|Graveyard, Salzburg, October 2012|
The last week has been most interesting. Mr A and I travelled south to see off his mother in a moving ceremony at the crematorium, marred only by a mobile phone ringing at the very moment when the celebrant (vicar? priest?) pressed the button that lowered the coffin at the climax of the proceedings. Mr A commented afterwards that it was in keeping with the course of his mother's life.
In less sombre mood, Lola Towers is undergoing a transformation. At the moment, it is transformed into a dirty, messy pigsty, but that is only because we have not yet cleaned up after the workers. As soon as we apply a few cleaning products to a few surfaces, things will be different.
First there was the hall and shower room. Those of you who have been around a while may remember my attempts at DIY, which went quite well. Over the intervening period, it has become clear that I should have used bathroom paint on the ceiling in the shower room, and I never did get round to painting the woodwork. The wall between the shower room and the hall has never dried out, and presumably never will unless we find the source of the dampness, which would probably mean the replacement of the entire shower and cubicle. The hall has had unpainted patches of repaired plaster for several years, but all of that is in the past - Lady Decorator did a fine job painting all of the walls, ceiling and woodwork. It looks great.
Then, following our recent assistance to Lola II and Mr M with their household DIY, they repaid the favour by spending the last weekend helping us with ours. The first thing we did was jump in the car and set off for the big DIY store, where Mr A and I bought the light switches and plug sockets that we wanted, and failed to find any suitable door handles. Then, to demonstrate further our commitment to a weekend fundamentally focused on DIY, we all went out for lunch, then Lola II and I visited one of the top ten fabric shops in the UK. On our return, Mr A and Mr M were enthusiastically replacing switches and sockets, and Lola II had a fine time with the industrial strength descaling fluid. I mostly supplied catering and support services.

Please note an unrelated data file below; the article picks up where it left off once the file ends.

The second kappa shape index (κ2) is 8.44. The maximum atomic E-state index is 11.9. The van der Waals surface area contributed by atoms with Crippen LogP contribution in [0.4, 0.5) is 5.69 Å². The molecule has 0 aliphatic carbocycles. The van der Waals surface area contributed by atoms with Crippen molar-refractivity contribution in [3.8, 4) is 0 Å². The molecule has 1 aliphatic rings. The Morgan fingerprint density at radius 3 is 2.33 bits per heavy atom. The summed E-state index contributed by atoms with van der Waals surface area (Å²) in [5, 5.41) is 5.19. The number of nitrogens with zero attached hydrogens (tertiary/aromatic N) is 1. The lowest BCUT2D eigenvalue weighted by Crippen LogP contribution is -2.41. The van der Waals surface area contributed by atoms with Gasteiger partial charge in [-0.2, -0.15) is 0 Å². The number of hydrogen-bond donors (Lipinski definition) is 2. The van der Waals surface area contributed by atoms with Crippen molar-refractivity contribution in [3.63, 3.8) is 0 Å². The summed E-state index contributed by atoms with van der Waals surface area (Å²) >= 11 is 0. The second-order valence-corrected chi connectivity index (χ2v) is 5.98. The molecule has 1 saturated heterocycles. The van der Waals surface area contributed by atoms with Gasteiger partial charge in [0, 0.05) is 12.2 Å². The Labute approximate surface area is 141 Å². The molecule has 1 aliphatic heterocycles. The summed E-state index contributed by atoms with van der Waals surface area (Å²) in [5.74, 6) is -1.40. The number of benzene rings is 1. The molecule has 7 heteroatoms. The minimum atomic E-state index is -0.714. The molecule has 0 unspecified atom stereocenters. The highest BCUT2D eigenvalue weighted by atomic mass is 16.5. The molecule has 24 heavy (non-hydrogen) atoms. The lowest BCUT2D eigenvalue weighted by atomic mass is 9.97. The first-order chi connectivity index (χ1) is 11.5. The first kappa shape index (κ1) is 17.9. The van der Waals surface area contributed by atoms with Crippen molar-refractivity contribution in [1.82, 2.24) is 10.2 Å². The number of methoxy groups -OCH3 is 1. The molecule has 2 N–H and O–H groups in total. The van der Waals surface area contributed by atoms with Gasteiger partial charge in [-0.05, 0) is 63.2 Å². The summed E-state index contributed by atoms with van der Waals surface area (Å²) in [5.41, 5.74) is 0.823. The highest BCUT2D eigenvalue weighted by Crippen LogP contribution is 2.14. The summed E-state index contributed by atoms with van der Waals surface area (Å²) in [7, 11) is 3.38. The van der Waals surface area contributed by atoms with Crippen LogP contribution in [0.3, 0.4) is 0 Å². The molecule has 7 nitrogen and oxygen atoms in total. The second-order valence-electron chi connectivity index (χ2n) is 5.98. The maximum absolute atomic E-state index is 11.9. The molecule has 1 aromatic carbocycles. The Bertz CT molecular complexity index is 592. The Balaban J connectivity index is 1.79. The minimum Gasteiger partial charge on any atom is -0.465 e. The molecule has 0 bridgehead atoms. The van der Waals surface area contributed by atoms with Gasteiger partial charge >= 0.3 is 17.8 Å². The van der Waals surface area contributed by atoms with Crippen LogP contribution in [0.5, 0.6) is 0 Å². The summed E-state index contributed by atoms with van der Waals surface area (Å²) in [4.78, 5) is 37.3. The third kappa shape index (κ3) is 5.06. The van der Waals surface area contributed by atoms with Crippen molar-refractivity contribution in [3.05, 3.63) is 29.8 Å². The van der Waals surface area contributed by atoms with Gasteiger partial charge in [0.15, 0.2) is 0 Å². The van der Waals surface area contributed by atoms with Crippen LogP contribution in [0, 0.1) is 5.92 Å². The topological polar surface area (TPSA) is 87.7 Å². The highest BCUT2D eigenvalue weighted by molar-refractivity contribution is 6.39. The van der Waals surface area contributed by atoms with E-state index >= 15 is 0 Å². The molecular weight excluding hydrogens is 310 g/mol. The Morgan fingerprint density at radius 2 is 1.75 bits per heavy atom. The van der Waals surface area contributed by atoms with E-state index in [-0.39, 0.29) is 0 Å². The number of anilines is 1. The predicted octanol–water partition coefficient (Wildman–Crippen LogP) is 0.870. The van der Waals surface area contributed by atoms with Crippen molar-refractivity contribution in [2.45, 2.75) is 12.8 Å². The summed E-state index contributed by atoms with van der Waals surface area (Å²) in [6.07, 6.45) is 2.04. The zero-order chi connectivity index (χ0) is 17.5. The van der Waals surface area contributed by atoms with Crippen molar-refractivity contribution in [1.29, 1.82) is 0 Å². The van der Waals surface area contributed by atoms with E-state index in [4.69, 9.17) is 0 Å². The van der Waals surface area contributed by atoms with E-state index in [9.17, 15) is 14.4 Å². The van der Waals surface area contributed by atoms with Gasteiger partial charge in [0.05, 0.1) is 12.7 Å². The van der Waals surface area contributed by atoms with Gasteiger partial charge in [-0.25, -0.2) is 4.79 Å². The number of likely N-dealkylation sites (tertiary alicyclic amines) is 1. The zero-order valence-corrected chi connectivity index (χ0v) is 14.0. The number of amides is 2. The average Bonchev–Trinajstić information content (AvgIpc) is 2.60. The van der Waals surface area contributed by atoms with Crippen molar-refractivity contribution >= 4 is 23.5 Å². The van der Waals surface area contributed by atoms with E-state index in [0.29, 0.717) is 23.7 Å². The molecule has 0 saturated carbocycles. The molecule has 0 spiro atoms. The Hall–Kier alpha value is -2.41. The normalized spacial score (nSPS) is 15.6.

[Diabetes note (I thought there would be one) - Mr M has a new tubeless insulin pump, with a handheld wireless controller. At lunch, he gave me the controller and insisted I was in charge of insulin delivery. Half way through the afternoon I caught him with glucose meter in hand and a lovely hypo in progress. I blame the higher level of activity and the fact that he didn't set a lower temporary basal rate (i.e. turn down the insulin).]
Obviously the power had been off all afternoon while the boys were tinkering with the electrics. Switching the power back on was accompanied by a tiny explosion, and it became clear that something was not right with the lighting circuit. Lola Towers is equipped with a prehistoric fuse box (none of your fancy trip switches here), and because it was getting late we decided we could live with a blown fuse and no downstairs lights for one night, and the wiring fault could be fixed the following day.